With a bevy of talented receivers, a quarterback with two-years of starting experience and a talented offensive line (when healthy), the Orange are well-suited to light it up through the air. From a passing standpoint, Nassib may be the Big East’s best quarterback and he has more than enough firepower to prove as much this season. Sales was suspended in 2011 on drug charges, but provides a true deep threat with great size at 6-3, 183 pounds. Lemon set a single-season school record with 68 receptions last fall. He sat out spring practice with a shoulder injury but will be ready in time for Saturday. Other receivers to keep an eye on are juniors Jarred West and Becket Wales, two reliable targets competing for playing time behind Sales and Lemon. Then there’s Bryold, who can contribute in several different capacities. Anyway you look at it, this passing attack threatens to put up big numbers this season. Nassib is an accurate passer with a strong arm; Lemon, Sales, Bryold and whoever else steps up will benefit accordingly.

Biggest Weakness: Secondary

Besides Thomas, there are several question marks in the Orange’s secondary. Senior Ri’Shard Anderson is the projected starter at one cornerback spot, while sophomore Brandon Reddish has taken the lead on the other side. Reddish was one of only 10 true freshman to play in 2011 – he finished with six tackles in 12 games – while Anderson started six games and registered 22 tackles. Neither player was particularly impressive last season, and if they can’t fix their mistakes, the secondary could struggle much in the same way it did last season. Replacing Philip Thomas at free safety is junior Jeremi Wilkes, a big-hitting DB who started five games last season. He doesn’t bring the same playmaking ability as Thomas, but could slide in nicely alongside Shamarko Thomas. The secondary has plenty of talent; it’s just that most of that talent hasn’t translated into a functional and cohesive pass-defense unit. Thomas is the only proven commodity – and a possible mid-round pick in next year’s draft. His partners in the secondary haven’t proved they can match his intensity and performance.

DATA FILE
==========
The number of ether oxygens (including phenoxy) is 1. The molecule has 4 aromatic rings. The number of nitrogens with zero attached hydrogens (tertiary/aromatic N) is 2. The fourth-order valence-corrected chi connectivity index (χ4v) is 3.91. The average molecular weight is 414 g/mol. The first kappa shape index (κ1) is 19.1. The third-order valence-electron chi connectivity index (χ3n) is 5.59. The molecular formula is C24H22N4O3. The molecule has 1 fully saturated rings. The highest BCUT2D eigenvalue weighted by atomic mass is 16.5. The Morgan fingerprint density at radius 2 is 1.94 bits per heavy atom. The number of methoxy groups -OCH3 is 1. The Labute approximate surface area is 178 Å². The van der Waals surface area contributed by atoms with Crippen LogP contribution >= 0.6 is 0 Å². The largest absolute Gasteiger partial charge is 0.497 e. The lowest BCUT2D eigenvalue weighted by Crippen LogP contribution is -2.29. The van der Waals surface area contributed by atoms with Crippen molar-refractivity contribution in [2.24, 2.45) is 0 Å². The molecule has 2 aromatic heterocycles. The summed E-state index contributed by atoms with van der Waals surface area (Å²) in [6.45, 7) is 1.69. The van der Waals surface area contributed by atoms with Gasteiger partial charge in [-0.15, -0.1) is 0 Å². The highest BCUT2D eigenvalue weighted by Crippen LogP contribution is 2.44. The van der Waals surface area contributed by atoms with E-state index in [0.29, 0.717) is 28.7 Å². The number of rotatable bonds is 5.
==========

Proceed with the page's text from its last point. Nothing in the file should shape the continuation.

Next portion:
Under the Radar: RB Prince Tyson-Gulley

After losing Antwon Bailey, who rushed for 1,051 while being named to the All Big East first team, to graduation, the Orange entered training camp with an open competition at tailback. Junior Jerome Smith is listed atop the depth chart, but coordinator Nathaniel Hackett is expected to employ several backs based on specific situations. Tyson-Gulley played in only four games in 2011 before a broken collarbone sidelined him for the rest of the season. But his limited action was promising: Tyson-Gulley averaged 4.9 yards per carry on 18 attempts, including an impressive 10-carry, 66-yard performance in an overtime win against Toledo. He was fourth in the Big East in kickoff returns as a freshman in 2010 with an average of 21.8 yards per runback. Now fully recovered from his injury, Tyson-Gulley returned to practice this offseason with the same explosion and elusiveness he flashed before his injury. Hackett added some new wrinkles to the run game to maximize the talent on hand. Tyson-Gulley will get a decent share of the available carries; with his speed and big-play ability, don’t be surprised if Tyson-Gulley breaks a long-run or takes a slip screen for big yardage.